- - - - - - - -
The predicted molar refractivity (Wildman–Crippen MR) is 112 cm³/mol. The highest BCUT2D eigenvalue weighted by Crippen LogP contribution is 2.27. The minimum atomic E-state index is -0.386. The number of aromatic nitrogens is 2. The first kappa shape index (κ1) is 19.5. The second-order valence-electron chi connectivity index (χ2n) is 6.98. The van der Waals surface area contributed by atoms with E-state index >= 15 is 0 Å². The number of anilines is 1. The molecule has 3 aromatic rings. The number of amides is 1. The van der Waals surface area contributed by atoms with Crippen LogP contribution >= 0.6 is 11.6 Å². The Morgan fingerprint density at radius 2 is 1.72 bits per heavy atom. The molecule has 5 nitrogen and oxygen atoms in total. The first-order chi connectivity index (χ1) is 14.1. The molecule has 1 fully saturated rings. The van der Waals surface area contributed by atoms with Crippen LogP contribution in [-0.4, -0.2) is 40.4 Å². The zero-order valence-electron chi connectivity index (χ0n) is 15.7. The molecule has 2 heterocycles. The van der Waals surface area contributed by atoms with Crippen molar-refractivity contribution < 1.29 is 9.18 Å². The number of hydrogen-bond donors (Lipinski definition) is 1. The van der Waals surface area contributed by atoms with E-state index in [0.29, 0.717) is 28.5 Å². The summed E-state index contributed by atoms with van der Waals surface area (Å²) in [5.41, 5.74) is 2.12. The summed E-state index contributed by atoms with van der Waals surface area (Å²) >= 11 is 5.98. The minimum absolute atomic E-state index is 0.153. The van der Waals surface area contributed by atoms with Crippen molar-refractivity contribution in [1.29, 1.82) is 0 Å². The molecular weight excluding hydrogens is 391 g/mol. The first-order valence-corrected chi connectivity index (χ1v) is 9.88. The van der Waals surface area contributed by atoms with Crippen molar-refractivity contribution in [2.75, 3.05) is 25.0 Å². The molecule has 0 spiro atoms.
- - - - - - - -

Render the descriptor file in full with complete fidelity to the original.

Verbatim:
The predicted molar refractivity (Wildman–Crippen MR) is 112 cm³/mol. The highest BCUT2D eigenvalue weighted by Crippen LogP contribution is 2.27. The minimum atomic E-state index is -0.386. The number of aromatic nitrogens is 2. The first kappa shape index (κ1) is 19.5. The second-order valence-electron chi connectivity index (χ2n) is 6.98. The van der Waals surface area contributed by atoms with E-state index >= 15 is 0 Å². The number of anilines is 1. The molecule has 3 aromatic rings. The number of amides is 1. The van der Waals surface area contributed by atoms with Crippen LogP contribution >= 0.6 is 11.6 Å². The Morgan fingerprint density at radius 2 is 1.72 bits per heavy atom. The molecule has 5 nitrogen and oxygen atoms in total. The first-order chi connectivity index (χ1) is 14.1. The molecule has 1 fully saturated rings. The van der Waals surface area contributed by atoms with Crippen LogP contribution in [-0.4, -0.2) is 40.4 Å². The zero-order valence-electron chi connectivity index (χ0n) is 15.7. The molecule has 2 heterocycles. The van der Waals surface area contributed by atoms with Crippen molar-refractivity contribution < 1.29 is 9.18 Å². The number of hydrogen-bond donors (Lipinski definition) is 1. The van der Waals surface area contributed by atoms with E-state index in [0.29, 0.717) is 28.5 Å². The summed E-state index contributed by atoms with van der Waals surface area (Å²) in [5.41, 5.74) is 2.12. The summed E-state index contributed by atoms with van der Waals surface area (Å²) >= 11 is 5.98. The minimum absolute atomic E-state index is 0.153. The van der Waals surface area contributed by atoms with Crippen molar-refractivity contribution in [1.29, 1.82) is 0 Å². The molecular weight excluding hydrogens is 391 g/mol. The first-order valence-corrected chi connectivity index (χ1v) is 9.88. The van der Waals surface area contributed by atoms with Crippen molar-refractivity contribution in [2.75, 3.05) is 25.0 Å². The molecule has 0 spiro atoms.